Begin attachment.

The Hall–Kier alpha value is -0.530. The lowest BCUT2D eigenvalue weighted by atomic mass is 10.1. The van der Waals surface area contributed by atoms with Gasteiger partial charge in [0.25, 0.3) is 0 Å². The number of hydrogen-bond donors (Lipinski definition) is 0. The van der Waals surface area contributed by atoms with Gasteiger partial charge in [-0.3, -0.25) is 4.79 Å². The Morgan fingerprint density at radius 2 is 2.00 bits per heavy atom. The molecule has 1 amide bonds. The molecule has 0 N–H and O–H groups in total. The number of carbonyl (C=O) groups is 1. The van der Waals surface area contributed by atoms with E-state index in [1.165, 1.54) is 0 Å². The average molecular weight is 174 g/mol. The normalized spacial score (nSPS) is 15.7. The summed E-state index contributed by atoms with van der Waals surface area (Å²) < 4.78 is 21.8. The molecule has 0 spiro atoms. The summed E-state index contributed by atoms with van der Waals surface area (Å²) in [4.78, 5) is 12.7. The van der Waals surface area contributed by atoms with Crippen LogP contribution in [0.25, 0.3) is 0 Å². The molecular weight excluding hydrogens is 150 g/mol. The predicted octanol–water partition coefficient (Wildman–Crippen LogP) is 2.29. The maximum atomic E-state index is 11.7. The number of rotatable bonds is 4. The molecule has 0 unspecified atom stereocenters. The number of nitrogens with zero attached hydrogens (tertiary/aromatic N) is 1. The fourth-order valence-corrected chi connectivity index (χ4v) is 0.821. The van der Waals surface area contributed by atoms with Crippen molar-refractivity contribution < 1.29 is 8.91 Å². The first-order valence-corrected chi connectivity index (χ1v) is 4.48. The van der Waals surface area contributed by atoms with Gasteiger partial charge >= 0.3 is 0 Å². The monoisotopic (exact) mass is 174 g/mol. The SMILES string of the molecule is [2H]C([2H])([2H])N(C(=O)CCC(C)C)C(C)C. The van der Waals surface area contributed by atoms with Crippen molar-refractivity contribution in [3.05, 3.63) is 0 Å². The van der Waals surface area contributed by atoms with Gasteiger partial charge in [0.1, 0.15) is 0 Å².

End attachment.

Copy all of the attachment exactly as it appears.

The Hall–Kier alpha value is -0.530. The lowest BCUT2D eigenvalue weighted by atomic mass is 10.1. The van der Waals surface area contributed by atoms with Gasteiger partial charge in [0.25, 0.3) is 0 Å². The number of hydrogen-bond donors (Lipinski definition) is 0. The van der Waals surface area contributed by atoms with Gasteiger partial charge in [-0.3, -0.25) is 4.79 Å². The Morgan fingerprint density at radius 2 is 2.00 bits per heavy atom. The molecule has 1 amide bonds. The molecule has 0 N–H and O–H groups in total. The number of carbonyl (C=O) groups is 1. The van der Waals surface area contributed by atoms with E-state index in [1.165, 1.54) is 0 Å². The average molecular weight is 174 g/mol. The normalized spacial score (nSPS) is 15.7. The summed E-state index contributed by atoms with van der Waals surface area (Å²) < 4.78 is 21.8. The molecule has 0 spiro atoms. The summed E-state index contributed by atoms with van der Waals surface area (Å²) in [4.78, 5) is 12.7. The van der Waals surface area contributed by atoms with Crippen LogP contribution in [0.25, 0.3) is 0 Å². The molecular weight excluding hydrogens is 150 g/mol. The predicted octanol–water partition coefficient (Wildman–Crippen LogP) is 2.29. The maximum atomic E-state index is 11.7. The number of rotatable bonds is 4. The molecule has 0 unspecified atom stereocenters. The number of nitrogens with zero attached hydrogens (tertiary/aromatic N) is 1. The fourth-order valence-corrected chi connectivity index (χ4v) is 0.821. The van der Waals surface area contributed by atoms with Crippen molar-refractivity contribution < 1.29 is 8.91 Å². The first-order valence-corrected chi connectivity index (χ1v) is 4.48. The van der Waals surface area contributed by atoms with Gasteiger partial charge >= 0.3 is 0 Å². The monoisotopic (exact) mass is 174 g/mol. The SMILES string of the molecule is [2H]C([2H])([2H])N(C(=O)CCC(C)C)C(C)C. The van der Waals surface area contributed by atoms with Crippen molar-refractivity contribution in [3.05, 3.63) is 0 Å². The van der Waals surface area contributed by atoms with Gasteiger partial charge in [0.1, 0.15) is 0 Å².